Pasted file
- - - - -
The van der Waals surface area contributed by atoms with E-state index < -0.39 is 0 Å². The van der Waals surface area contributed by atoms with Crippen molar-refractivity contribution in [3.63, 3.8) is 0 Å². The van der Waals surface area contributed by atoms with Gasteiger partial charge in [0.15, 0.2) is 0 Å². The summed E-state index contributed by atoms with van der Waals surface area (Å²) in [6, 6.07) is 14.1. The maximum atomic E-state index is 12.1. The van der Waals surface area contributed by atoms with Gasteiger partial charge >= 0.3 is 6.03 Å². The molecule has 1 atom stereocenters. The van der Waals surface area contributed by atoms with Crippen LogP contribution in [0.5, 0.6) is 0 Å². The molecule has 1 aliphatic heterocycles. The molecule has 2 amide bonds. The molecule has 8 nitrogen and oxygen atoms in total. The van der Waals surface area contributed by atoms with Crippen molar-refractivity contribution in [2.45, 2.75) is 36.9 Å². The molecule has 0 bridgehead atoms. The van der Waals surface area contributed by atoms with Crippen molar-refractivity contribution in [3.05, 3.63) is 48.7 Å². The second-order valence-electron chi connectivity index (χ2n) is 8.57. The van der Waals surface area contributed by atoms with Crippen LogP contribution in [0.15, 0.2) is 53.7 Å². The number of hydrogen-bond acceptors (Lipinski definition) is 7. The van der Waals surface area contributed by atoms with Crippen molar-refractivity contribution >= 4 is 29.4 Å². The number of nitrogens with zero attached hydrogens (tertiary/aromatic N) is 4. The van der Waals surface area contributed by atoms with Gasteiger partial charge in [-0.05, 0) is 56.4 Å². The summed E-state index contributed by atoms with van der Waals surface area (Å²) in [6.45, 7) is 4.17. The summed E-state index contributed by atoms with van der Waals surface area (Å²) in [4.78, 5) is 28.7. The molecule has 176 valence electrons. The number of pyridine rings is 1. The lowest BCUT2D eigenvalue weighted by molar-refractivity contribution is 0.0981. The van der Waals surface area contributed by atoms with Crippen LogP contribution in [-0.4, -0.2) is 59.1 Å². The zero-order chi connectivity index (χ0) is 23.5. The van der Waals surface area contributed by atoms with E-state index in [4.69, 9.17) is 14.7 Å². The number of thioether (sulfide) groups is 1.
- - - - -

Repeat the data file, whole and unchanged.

The van der Waals surface area contributed by atoms with E-state index < -0.39 is 0 Å². The van der Waals surface area contributed by atoms with Crippen molar-refractivity contribution in [3.63, 3.8) is 0 Å². The van der Waals surface area contributed by atoms with Gasteiger partial charge in [0.15, 0.2) is 0 Å². The summed E-state index contributed by atoms with van der Waals surface area (Å²) in [6, 6.07) is 14.1. The maximum atomic E-state index is 12.1. The van der Waals surface area contributed by atoms with Gasteiger partial charge >= 0.3 is 6.03 Å². The molecule has 1 atom stereocenters. The van der Waals surface area contributed by atoms with Crippen LogP contribution in [0.5, 0.6) is 0 Å². The molecule has 1 aliphatic heterocycles. The molecule has 2 amide bonds. The molecule has 8 nitrogen and oxygen atoms in total. The van der Waals surface area contributed by atoms with Crippen molar-refractivity contribution in [2.45, 2.75) is 36.9 Å². The molecule has 0 bridgehead atoms. The van der Waals surface area contributed by atoms with Crippen molar-refractivity contribution in [3.05, 3.63) is 48.7 Å². The second-order valence-electron chi connectivity index (χ2n) is 8.57. The van der Waals surface area contributed by atoms with Crippen LogP contribution in [0.15, 0.2) is 53.7 Å². The number of hydrogen-bond acceptors (Lipinski definition) is 7. The van der Waals surface area contributed by atoms with Crippen molar-refractivity contribution >= 4 is 29.4 Å². The number of nitrogens with zero attached hydrogens (tertiary/aromatic N) is 4. The van der Waals surface area contributed by atoms with Gasteiger partial charge in [-0.05, 0) is 56.4 Å². The summed E-state index contributed by atoms with van der Waals surface area (Å²) in [6.45, 7) is 4.17. The summed E-state index contributed by atoms with van der Waals surface area (Å²) in [4.78, 5) is 28.7. The molecule has 176 valence electrons. The number of pyridine rings is 1. The lowest BCUT2D eigenvalue weighted by molar-refractivity contribution is 0.0981. The van der Waals surface area contributed by atoms with Crippen LogP contribution in [-0.4, -0.2) is 59.1 Å². The zero-order chi connectivity index (χ0) is 23.5. The van der Waals surface area contributed by atoms with E-state index in [4.69, 9.17) is 14.7 Å². The number of thioether (sulfide) groups is 1.